Campus News

How a Trojan is delivering quality health care to the chronically disadvantaged

Department of Population and Public Health Sciences April 03, 2018
smiling woman outside

Working with local public health agency L.A. Care, a determined USC student is on a mission to provide quality health care to vulnerable community members.

Health care delivery continues to be a hot topic in the U.S. and around the world. Many USC students, faculty and alumni work each day towards improving the quality and reach of health care in this controversial field. Master of Public Health student Diana Brown has set her sights on improving health care for Los Angeles’ most vulnerable populations. Below, she shares her insights working with L.A. Care, an independent public agency created by the state of California to provide health coverage to low-income LA County residents.

Pictured: Diana Brown, MPH ’18 candidate. Photo courtesy Diana Brown.

What inspired you to get involved in health care delivery?

One of the core courses in the MPH program at USC addresses contemporary issues in the current health system and health reform in the U.S. In this class, I was able to exercise my analytical skills and explore how these systems work together or fail to solve critical health problems. Likewise, this course introduced me to the basic components of health care financing and alternative payment methods compared to the current system. This experience served as a platform to further pursue my interests in health policy and its influence on health care delivery. Furthermore, I enjoy being challenged to think critically about interdisciplinary and innovative approaches to health care.

What are your goals in health care delivery?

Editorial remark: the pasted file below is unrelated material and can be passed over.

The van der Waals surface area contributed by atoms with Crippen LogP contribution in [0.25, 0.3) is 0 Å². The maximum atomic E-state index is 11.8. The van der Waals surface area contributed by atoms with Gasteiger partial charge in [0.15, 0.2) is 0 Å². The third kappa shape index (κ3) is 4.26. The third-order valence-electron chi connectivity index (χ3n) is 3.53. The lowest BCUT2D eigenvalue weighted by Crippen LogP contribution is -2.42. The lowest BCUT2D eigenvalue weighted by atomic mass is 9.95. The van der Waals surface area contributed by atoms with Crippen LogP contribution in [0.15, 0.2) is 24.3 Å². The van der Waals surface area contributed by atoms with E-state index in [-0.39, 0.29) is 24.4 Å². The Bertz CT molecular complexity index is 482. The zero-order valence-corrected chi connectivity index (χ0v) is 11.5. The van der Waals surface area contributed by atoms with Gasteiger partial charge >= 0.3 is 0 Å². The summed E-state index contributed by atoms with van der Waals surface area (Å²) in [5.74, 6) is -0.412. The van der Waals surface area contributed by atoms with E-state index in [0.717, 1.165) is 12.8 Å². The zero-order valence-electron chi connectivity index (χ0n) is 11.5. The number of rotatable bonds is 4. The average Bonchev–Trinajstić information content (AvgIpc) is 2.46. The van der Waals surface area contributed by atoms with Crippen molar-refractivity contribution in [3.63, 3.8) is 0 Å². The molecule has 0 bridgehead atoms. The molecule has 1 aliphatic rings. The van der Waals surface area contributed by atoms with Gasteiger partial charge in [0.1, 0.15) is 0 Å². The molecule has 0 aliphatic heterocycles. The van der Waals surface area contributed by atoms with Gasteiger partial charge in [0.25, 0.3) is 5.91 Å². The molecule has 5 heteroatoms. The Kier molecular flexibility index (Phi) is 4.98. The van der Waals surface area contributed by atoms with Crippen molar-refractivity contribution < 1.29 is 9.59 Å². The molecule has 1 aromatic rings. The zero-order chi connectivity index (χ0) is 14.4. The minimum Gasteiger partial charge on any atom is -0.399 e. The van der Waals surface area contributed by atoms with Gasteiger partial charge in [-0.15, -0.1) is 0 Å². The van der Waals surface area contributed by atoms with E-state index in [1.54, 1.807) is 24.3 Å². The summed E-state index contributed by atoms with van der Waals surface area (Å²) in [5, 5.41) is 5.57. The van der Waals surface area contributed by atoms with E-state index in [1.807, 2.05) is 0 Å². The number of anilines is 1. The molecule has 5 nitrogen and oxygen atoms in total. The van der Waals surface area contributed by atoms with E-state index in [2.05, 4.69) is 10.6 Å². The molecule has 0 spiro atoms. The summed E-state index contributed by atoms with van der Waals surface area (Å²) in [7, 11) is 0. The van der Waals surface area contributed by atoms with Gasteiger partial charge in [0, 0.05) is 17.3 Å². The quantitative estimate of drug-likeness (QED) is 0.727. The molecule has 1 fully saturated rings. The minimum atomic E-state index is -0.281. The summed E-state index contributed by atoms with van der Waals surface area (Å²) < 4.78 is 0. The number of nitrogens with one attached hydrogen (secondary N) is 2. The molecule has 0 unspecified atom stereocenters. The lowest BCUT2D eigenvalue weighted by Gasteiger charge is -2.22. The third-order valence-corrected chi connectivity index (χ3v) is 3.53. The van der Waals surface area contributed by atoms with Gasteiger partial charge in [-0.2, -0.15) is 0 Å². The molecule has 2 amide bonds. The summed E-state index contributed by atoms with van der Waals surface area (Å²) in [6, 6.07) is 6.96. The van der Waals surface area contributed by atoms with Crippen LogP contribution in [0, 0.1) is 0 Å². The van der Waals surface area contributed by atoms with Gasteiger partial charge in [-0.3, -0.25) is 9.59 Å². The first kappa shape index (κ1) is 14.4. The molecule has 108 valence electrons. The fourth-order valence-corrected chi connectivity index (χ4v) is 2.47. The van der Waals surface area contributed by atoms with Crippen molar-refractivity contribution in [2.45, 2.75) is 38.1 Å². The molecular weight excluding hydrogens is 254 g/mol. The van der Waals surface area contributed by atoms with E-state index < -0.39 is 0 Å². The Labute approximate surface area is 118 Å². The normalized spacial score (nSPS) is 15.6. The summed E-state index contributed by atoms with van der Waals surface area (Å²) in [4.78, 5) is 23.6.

My passion for public health is deeply rooted in a desire to serve marginalized, socioeconomically disadvantaged communities whose health and access to care is disproportionality compromised due to circumstances and limitations that are beyond their control. My goal is to utilize my current knowledge and skills in health policy to be an ongoing participant in the efforts to improve health care delivery in the U.S. and promote future health reform.

What types of activities does your work entail?

I currently work at L.A. Care Health Plan, where our department supports a variety of the organization’s initiatives, such as Pay for Performance (P4P), Whole Person Care, Housing for Health, and Health Information Technology advancement. L.A. Care is committed to improving the quality of health care provided to vulnerable groups, and highly emphasizes a team-based work environment, which is one of the many reasons I enjoy what I do. Daily, I interact with top executives and leaders from Anthem, Kaiser and Care1st to ensure that our Medi-Cal members receive quality health care. Additionally, I work to support internal business leads on projects, such as the ones listed above, from concept to implementation stages and maintain strong interpersonal relationships with both internal and external business units.

Have you seen improvements in care quality during your time with L.A. Care?